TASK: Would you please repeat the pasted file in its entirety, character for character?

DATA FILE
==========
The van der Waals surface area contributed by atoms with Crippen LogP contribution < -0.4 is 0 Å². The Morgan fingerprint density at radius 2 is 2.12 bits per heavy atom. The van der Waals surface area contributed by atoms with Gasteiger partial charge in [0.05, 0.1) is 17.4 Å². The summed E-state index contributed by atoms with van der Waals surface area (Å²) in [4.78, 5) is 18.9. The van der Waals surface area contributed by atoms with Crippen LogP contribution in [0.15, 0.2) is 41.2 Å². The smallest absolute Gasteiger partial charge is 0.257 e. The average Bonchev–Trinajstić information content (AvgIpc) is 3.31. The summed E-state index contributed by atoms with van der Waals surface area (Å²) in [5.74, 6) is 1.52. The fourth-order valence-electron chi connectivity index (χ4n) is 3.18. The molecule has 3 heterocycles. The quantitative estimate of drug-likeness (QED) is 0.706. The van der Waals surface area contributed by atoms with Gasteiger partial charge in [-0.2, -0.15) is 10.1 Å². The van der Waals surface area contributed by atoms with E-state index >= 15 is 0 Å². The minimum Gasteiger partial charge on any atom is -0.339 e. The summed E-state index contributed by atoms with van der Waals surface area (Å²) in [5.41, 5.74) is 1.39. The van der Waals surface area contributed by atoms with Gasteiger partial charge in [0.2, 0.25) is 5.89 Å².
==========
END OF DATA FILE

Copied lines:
The van der Waals surface area contributed by atoms with Crippen LogP contribution < -0.4 is 0 Å². The Morgan fingerprint density at radius 2 is 2.12 bits per heavy atom. The van der Waals surface area contributed by atoms with Gasteiger partial charge in [0.05, 0.1) is 17.4 Å². The summed E-state index contributed by atoms with van der Waals surface area (Å²) in [4.78, 5) is 18.9. The van der Waals surface area contributed by atoms with Crippen LogP contribution in [0.15, 0.2) is 41.2 Å². The smallest absolute Gasteiger partial charge is 0.257 e. The average Bonchev–Trinajstić information content (AvgIpc) is 3.31. The summed E-state index contributed by atoms with van der Waals surface area (Å²) in [5.74, 6) is 1.52. The fourth-order valence-electron chi connectivity index (χ4n) is 3.18. The molecule has 3 heterocycles. The quantitative estimate of drug-likeness (QED) is 0.706. The van der Waals surface area contributed by atoms with Gasteiger partial charge in [-0.2, -0.15) is 10.1 Å². The van der Waals surface area contributed by atoms with E-state index >= 15 is 0 Å². The minimum Gasteiger partial charge on any atom is -0.339 e. The summed E-state index contributed by atoms with van der Waals surface area (Å²) in [5.41, 5.74) is 1.39. The van der Waals surface area contributed by atoms with Gasteiger partial charge in [0.2, 0.25) is 5.89 Å².